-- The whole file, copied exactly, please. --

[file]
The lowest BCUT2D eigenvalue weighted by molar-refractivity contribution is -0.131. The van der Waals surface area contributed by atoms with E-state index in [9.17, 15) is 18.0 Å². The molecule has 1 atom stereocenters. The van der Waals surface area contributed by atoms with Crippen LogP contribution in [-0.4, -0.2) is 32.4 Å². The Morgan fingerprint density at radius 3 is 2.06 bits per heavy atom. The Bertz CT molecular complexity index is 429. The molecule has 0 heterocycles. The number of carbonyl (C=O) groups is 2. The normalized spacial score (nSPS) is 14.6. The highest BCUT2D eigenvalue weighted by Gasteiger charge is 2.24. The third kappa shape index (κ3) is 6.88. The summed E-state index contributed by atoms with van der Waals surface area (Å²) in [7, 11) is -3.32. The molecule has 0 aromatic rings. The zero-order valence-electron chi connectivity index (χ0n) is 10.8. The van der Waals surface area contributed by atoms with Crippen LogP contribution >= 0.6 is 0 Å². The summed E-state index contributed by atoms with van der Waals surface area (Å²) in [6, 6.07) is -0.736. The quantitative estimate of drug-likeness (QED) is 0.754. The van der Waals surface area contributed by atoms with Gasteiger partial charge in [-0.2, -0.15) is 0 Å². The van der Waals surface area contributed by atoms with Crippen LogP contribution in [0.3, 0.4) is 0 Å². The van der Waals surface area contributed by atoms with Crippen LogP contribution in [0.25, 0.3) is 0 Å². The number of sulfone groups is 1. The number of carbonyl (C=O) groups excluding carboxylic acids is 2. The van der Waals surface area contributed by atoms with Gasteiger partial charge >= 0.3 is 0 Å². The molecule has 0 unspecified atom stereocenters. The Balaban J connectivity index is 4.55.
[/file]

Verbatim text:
The lowest BCUT2D eigenvalue weighted by molar-refractivity contribution is -0.131. The van der Waals surface area contributed by atoms with E-state index in [9.17, 15) is 18.0 Å². The molecule has 1 atom stereocenters. The van der Waals surface area contributed by atoms with Crippen LogP contribution in [-0.4, -0.2) is 32.4 Å². The Morgan fingerprint density at radius 3 is 2.06 bits per heavy atom. The Bertz CT molecular complexity index is 429. The molecule has 0 heterocycles. The number of carbonyl (C=O) groups is 2. The normalized spacial score (nSPS) is 14.6. The highest BCUT2D eigenvalue weighted by Gasteiger charge is 2.24. The third kappa shape index (κ3) is 6.88. The summed E-state index contributed by atoms with van der Waals surface area (Å²) in [7, 11) is -3.32. The molecule has 0 aromatic rings. The zero-order valence-electron chi connectivity index (χ0n) is 10.8. The van der Waals surface area contributed by atoms with Crippen LogP contribution >= 0.6 is 0 Å². The summed E-state index contributed by atoms with van der Waals surface area (Å²) in [6, 6.07) is -0.736. The quantitative estimate of drug-likeness (QED) is 0.754. The van der Waals surface area contributed by atoms with Gasteiger partial charge in [-0.2, -0.15) is 0 Å². The van der Waals surface area contributed by atoms with Crippen LogP contribution in [0.3, 0.4) is 0 Å². The van der Waals surface area contributed by atoms with Crippen LogP contribution in [0.25, 0.3) is 0 Å². The number of sulfone groups is 1. The number of carbonyl (C=O) groups excluding carboxylic acids is 2. The van der Waals surface area contributed by atoms with Gasteiger partial charge >= 0.3 is 0 Å². The molecule has 0 unspecified atom stereocenters. The Balaban J connectivity index is 4.55.